I am fortunate to have met many extraordinary beings. Two of them are Jim Denman and Thomas Merton. Jim was a sangha member who had quite a history helping others through the criminal justice and mental health care systems. Thomas was a Trappist monk who wrote inspiring and progressive works on Christianity and Eastern Religions. Jim had a debilitating progressive illness and eventually chose a compassionate end to his life. Thomas was electrocuted in an unfortunate accident in his hotel room involving faulty wiring and bath water. He was touring and teaching in Southeast Asia where he met and connected with the Dalai Lama.
Both of these men had a profound impact on those who knew them. Both of their lives ended in uncommon ways. Jim and I shared an interest in Thomas’ writings. When Jim died, he left me a copy of a book dedicated to the legacy of Thomas Merton. One of the authors contributing to that book quotes Merton:
…I stand among you as one who offers a small message of hope, that first, there are always people who dare to seek on the margin of society, who are not dependent on social acceptance, not dependent on social routine, and prefer a kind of free-floating existence under a state of risk. And among these people, if they are faithful to their own calling, to their own vocation, and to their own message from God, communication on the deepest level is possible. And the deepest level of communication is not communication, but communion. It is wordless. It is beyond words, and it is beyond speech, and it is beyond concept. (from The Asian Journal of Thomas Merton)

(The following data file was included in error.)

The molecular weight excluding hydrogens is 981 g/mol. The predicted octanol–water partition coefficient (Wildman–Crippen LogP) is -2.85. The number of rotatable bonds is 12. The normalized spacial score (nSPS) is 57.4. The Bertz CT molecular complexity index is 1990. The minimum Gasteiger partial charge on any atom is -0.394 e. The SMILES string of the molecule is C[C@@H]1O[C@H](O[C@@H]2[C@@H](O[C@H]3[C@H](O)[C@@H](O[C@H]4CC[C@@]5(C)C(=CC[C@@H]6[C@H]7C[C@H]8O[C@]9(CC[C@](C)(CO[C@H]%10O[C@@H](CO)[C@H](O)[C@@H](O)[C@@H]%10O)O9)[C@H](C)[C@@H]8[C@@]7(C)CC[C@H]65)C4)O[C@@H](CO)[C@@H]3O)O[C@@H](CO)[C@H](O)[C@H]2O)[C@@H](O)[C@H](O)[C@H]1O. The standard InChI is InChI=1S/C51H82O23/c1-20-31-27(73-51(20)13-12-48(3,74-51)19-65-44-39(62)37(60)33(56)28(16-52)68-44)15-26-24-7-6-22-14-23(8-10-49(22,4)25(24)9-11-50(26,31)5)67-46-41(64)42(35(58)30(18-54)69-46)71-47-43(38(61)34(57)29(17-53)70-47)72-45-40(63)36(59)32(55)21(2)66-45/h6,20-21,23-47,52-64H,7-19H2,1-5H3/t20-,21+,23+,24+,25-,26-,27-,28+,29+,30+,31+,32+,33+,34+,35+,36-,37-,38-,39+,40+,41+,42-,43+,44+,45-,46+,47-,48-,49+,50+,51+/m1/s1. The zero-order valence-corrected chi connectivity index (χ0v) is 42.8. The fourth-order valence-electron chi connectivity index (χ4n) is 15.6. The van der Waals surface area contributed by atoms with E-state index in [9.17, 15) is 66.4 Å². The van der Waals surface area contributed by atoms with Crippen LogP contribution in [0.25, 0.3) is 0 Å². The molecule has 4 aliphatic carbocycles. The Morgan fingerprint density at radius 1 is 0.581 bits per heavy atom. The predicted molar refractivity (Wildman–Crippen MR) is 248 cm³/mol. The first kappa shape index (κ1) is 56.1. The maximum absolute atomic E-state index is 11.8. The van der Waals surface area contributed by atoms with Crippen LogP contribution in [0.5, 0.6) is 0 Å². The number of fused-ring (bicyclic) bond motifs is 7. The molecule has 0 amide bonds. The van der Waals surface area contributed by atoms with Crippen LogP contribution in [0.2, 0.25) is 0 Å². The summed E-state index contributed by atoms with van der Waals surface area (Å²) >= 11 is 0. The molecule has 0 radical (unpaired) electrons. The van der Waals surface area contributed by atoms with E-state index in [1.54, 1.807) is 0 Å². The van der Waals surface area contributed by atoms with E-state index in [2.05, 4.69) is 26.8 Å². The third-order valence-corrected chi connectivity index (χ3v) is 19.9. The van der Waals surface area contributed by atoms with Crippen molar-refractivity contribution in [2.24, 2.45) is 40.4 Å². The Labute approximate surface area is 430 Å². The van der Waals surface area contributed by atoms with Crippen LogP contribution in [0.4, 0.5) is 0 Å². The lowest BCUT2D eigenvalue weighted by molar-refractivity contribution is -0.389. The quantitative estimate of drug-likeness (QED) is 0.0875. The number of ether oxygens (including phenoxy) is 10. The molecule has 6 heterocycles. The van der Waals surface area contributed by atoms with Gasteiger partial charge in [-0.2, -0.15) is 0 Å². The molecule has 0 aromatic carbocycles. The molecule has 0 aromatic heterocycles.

Jim could not easily speak in his final years. He communicated much through silence and a disarming laugh. His presence, with all the rough edges, was a kind of blessing. I could feel his history and intention. This is why he comes to mind now. We all need to be communicating through a state of risk where our personal situation ceases to interfere with authentic listening. It is important to clear away the clutter of cultural conditioning and rediscover what we share in common. We need to hear, in the silence that connects us, the natural compassion of our hearts.
By the way, the title of the book Jim gave me: We Are Already One: Thomas Merton’s Message of Hope. Jim also included a bookmark printed with an ancient Celtic prayer.
A Blessing for Discernment
Find the place in you that is between the sun and moon
Between the darkness and dawn
Between the lightning flash and the thunder
The question and the answer come together there
Buddhas are everywhere …